Furthermore, tackling the underlying causes of maladministration produces a double benefit: not only does it help avoid future complaints, but it also enables institutions to manage themselves more effectively and to achieve better results, in the process directly contributing to the legitimacy.

Finally, quite a high proportion of ombudsman inquiries reveal no maladministration. This does not mean, however, that the inquiry was a waste of time and effort, either for the citizen or for the administration.

An inquiry provides the administration with an opportunity to explain effectively to citizens what it has done and the ombudsman can help in this regard.

For example, one complainant recently sent a letter thanking me for a decision that helped him to understand and to accept the Commission’s actions in his case, even though, in one sense, he had “lost” the case, because I found no maladministration.


The European Ombudsman has now been in the European landscape for 9 years.

In the beginning the European Ombudsman was a new and very small institution, with a staff of less than 10 persons, of which a lot of people in the EU had never heard before. This new "microscopic" institution was given the task by the Maastricht Treaty to control the maladministration in large and strongly established institutions such as the European Parliament, the Commission and the Council, which employ thousands of officials.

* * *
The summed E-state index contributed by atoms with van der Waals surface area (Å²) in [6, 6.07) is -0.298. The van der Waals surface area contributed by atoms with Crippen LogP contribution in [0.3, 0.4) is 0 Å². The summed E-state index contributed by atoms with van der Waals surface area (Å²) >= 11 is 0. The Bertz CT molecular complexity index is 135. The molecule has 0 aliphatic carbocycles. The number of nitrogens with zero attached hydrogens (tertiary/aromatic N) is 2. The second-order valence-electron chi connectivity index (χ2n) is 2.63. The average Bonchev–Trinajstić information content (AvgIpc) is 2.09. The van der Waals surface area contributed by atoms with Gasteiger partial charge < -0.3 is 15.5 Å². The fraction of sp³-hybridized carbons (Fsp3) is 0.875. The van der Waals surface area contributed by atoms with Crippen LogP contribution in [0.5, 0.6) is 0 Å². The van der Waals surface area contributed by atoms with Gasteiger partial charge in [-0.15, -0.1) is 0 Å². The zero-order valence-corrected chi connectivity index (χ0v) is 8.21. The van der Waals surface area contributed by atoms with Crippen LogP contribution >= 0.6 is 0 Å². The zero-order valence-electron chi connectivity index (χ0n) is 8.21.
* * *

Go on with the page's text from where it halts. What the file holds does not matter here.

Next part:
Of course, the Ombudsman had to struggle to be recognised, especially when his views in certain issues went against the ruling policy or practice. This happened regularly as the first European Ombudsman came from a Member State with a long tradition in transparency and openness in its administration.

However, on the basis of his decisions which are always carefully considered and take into account the case-law of the Community courts, and on the basis of good collaboration which was built up over the years with all the institutions, the European Ombudsman has little by little managed to gain the respect as an EU institution among the others, with a task which is now enshrined in the Constitutional Treaty.

It is only on the basis of collaboration with the institutions he controls that the Ombudsman can further consolidate the institution and achieve positive results for the citizens who decide to turn to him. In the end, the Ombudsman can bring the citizen closer to the EU and diminish the gap, which too often exists between the institutions and the citizens they serve.

I should like to think these are goals that effortlessly inscribe themselves within the broader universe of values informing, among others, the Fulbright ethos, which is the central theme of this conference.

It is for this reason that I am grateful to the organisers for giving me an opportunity to share my thoughts and reflections with you and

Thank you for your patience and attention!